WHEREAS, the parties above named intend by this agreement to form a partnership to carry on said business jointly for the purposes hereinafter stated;
NOW, THEREFORE, in consideration of the premises, the promises and agreements hereinafter stated, and of one dollar to each in hand paid by each other, receipt of which is hereby acknowledged, it is hereby mutually agreed by and among the parties hereto as follows:
ARTICLE I. The second party, third party, and fourth party shall severally, and contemporaneously with the execution hereof, execute and deliver to first party their respective promissory notes, each in the sum of $6,531.53, payable at the time and in the manner therein specified, in payment for their respective partnership interests as set forth in this agreement.
ARTICLE II. The partnership shall be for the carrying on of the business of buying, selling, and dealing in new and used machinery, equipment, and similar products.
ARTICLE III. This partnership shall begin as of the first day of January, 1941, and shall continue until terminated in accordance with the provisions hereinafter set forth.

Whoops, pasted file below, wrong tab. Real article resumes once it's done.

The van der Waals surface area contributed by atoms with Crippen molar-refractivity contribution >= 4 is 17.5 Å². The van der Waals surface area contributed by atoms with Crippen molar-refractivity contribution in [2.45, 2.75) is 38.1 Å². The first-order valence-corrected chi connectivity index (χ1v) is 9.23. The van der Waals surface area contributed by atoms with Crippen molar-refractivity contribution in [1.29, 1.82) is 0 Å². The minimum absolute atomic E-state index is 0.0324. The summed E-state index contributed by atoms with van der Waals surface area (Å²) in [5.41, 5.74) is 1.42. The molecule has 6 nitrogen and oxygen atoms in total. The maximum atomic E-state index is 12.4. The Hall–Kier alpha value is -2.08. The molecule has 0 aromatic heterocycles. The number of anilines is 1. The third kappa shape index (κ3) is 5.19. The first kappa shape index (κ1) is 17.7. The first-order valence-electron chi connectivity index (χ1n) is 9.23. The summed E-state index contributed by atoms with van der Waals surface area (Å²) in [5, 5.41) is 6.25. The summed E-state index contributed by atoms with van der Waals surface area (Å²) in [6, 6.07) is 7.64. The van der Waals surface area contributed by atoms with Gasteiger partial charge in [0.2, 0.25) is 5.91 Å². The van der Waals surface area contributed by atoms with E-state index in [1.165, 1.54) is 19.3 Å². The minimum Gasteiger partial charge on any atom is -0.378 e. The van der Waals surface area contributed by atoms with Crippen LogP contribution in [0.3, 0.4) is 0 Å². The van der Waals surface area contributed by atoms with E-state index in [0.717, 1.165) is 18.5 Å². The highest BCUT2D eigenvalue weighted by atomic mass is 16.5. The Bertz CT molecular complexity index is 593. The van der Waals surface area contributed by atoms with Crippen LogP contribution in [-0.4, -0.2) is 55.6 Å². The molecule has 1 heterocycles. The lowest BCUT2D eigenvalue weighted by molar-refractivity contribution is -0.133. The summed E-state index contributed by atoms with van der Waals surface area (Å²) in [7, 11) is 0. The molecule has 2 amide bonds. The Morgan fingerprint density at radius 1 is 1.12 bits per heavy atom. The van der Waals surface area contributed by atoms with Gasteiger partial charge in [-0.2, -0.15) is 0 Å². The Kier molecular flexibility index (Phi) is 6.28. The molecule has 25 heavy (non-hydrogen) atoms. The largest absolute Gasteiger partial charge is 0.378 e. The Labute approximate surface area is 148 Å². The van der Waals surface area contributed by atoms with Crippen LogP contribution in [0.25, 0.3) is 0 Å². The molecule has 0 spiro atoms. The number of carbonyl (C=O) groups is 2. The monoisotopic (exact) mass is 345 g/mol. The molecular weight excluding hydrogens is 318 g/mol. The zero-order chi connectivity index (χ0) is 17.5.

ARTICLE VI. The capital of said partnership shall consist of all of the personal property and assets, heretofore owned individually by first party, which are and were, as of January 1, 1941, used in the conduct of the business known as TOLEDO MACHINERY EXCHANGE CO., and which said assets had as of said date a net value of $26,126.13. Said property and assets, together with all the income and profits arising from the employment thereof, shall become and constitute a permanent fund for partnership purposes, subject however, to all liabilities and claims of creditors which existed as of, and arose prior to, January 1, 1941.
ARTICLE VII. Each partner shall share equally in all the profits and losses that may arise out of, or occur in, the prosecution of said partnership operations, and said profits shall be withdrawn and distributed at such times and in such manner as first party and third party may from time to time mutually determine and agree.